“The incomparable vocal stylings of Robert Robinson have the power of Pavarotti, the lushness of Luther [Vandross] and the soulfulness of Sam [Cooke]. Robert’s extraordinary tone, texture and phrasing are simply breathtaking.”

—Gary Hines, director of the Sounds of Blackness since 1971

Rick Kinchen, Larry Waddell, Keri Lewis, Stokley Williams, Jeff Allen, Homer O’Dell. Photo by Todd Gray, provided by Perspective Records.

Mint Condition

It was hard to pinpoint this St. Paul sextet’s greatest asset when their Jam-and-Lewis-produced debut landed in 1991. Was it the emotional pop of Stevie Wonderous lead singer Stokley Williams? Was it the fact that they were a groove-breathing R&B band in an era focused on singers? Was it the infectiousness and inventiveness of the breakout song “Breakin’ My Heart (Pretty Brown Eyes)” and subsequent hits “U Got Me Swingin’ ” and “What Kind of Man Would I Be?” (all Top 10 but sadly overlooked by hometown radio)? It was the full package, which — with the band on hiatus and Stokley about to drop a second solo album — seems even rarer now.

“They were simply predestined for greatness. Too good, too strong. I always felt Stokley was the second coming of Maurice White.”

—Michael Bland, who drummed early on with Mint in concert

Provided photo by Dan Monick.

I Self Devine

One of the first local rappers to garner attention outside Minnesota with his old group Micranots, Minneapolis native Chaka Mkali has maintained a laserlike focus on his community. His albums for the Rhymesayers label, particularly 2005’s “Self Destruction,” warned of the abuse and racial disparities now boiling over in the Twin Cities. Those records also dared every Minnesota rapper to make bolder statements with their lyrics, a goal that I Self has also pressed for as an educator, youth mentor and visual artist (the latter soon to be on display in the Mia exhibit “Rituals of Resilience”).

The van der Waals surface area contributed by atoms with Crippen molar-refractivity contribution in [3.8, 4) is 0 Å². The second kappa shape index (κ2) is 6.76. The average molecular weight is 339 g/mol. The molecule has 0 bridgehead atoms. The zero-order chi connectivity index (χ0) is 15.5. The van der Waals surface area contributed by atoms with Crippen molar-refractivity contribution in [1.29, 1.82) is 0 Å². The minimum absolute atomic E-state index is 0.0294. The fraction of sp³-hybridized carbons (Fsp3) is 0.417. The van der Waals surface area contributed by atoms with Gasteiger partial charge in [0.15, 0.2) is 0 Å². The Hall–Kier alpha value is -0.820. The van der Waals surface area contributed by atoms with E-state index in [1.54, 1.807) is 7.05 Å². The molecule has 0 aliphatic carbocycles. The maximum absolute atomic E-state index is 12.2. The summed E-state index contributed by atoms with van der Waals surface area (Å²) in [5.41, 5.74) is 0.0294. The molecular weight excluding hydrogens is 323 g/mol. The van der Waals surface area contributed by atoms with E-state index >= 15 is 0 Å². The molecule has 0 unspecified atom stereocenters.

“I Self Devine has been a foundational member of Twin Cities hip-hop history. An artist, activist, educator and graffiti artist, he bridges the worlds of art, music and politics into incredible art installations. His records and art are always celebrations of Black history and Black culture, paying respect to his ancestors.”

—Jon Jon Scott, Sound Vérité Records label proprietor, promoter, artist manager

Next, from left: Tweety, T-Low, R.L. Photo by Jeff Wheeler, Star Tribune.

Next

Don’t call them a one-hit wonder. The Minneapolis-reared vocal trio of R.L., T-Low and Tweety actually racked up two No. 1 R&B singles: 1997’s “Too Close” and 2001’s “Wifey,” both libidinous yet virtuous slow jams. They sold 2 million copies of their debut, “Rated Next,” and went on to duet with Beyoncé on the Destiny’s Child track “If You Leave” and Tupac on the posthumous single “Until the End of Time.” As breakout hits go, “Too Close” was truly gigantic, topping Billboard’s year-end ranking in all of pop, earning numerous award nominations and landing on many best-of-’90s playlists.

“The Minneapolis Sound that dominated the music scene in the 1980s was back on top at the end of the 1990s thanks to Next and ‘Too Close.’ The fellas followed that with another No. 1 song and their Billboard, Soul Train and American Music Awards wins and nominations, cementing their legacy.”

—Derrick Stevens, producer for Minnesota Public Radio/The Current and former MC Skat Kat

Photo by Bre McGee, special to the Star Tribune.

Heiruspecs

A band of St. Paul Central classmates just like Mint Condition — Mayor Melvin Carter III was also in their crew — they played a big role in making Minnesota hip-hop more of a live art form. Wordsmith rappers Felix (Chris Wilbourn) and Muad-dib (Jon Harrison) deftly molded their often celebratory and determined lyrics to the four-man backing unit’s funky, Roots-style instrumentation, leading to a national record deal for the 2004 album “Tiger Dancing.” Their live shows shaped similar configurations by Atmosphere and Dessa and remained the group’s main attraction for 24 years and counting. A new album is on the way.